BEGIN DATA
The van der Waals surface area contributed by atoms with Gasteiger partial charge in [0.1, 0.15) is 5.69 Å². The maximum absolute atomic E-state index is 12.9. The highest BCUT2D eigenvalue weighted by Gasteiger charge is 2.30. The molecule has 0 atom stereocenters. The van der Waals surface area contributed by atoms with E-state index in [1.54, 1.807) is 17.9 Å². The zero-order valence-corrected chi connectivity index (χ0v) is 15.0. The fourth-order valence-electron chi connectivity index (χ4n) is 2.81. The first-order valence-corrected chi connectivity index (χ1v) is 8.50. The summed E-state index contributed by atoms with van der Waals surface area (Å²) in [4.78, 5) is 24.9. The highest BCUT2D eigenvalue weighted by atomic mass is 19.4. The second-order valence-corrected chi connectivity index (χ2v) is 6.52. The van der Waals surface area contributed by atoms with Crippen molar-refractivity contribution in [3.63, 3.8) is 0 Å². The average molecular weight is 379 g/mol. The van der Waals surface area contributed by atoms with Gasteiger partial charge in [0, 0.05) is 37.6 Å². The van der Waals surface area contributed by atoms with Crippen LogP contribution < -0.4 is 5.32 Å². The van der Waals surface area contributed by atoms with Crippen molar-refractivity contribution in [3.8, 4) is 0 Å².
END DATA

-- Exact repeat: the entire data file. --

The van der Waals surface area contributed by atoms with Gasteiger partial charge in [0.1, 0.15) is 5.69 Å². The maximum absolute atomic E-state index is 12.9. The highest BCUT2D eigenvalue weighted by Gasteiger charge is 2.30. The molecule has 0 atom stereocenters. The van der Waals surface area contributed by atoms with E-state index in [1.54, 1.807) is 17.9 Å². The zero-order valence-corrected chi connectivity index (χ0v) is 15.0. The fourth-order valence-electron chi connectivity index (χ4n) is 2.81. The first-order valence-corrected chi connectivity index (χ1v) is 8.50. The summed E-state index contributed by atoms with van der Waals surface area (Å²) in [4.78, 5) is 24.9. The highest BCUT2D eigenvalue weighted by atomic mass is 19.4. The second-order valence-corrected chi connectivity index (χ2v) is 6.52. The van der Waals surface area contributed by atoms with Crippen molar-refractivity contribution in [3.63, 3.8) is 0 Å². The average molecular weight is 379 g/mol. The van der Waals surface area contributed by atoms with Gasteiger partial charge in [0, 0.05) is 37.6 Å². The van der Waals surface area contributed by atoms with Crippen LogP contribution < -0.4 is 5.32 Å². The van der Waals surface area contributed by atoms with Crippen molar-refractivity contribution in [3.8, 4) is 0 Å².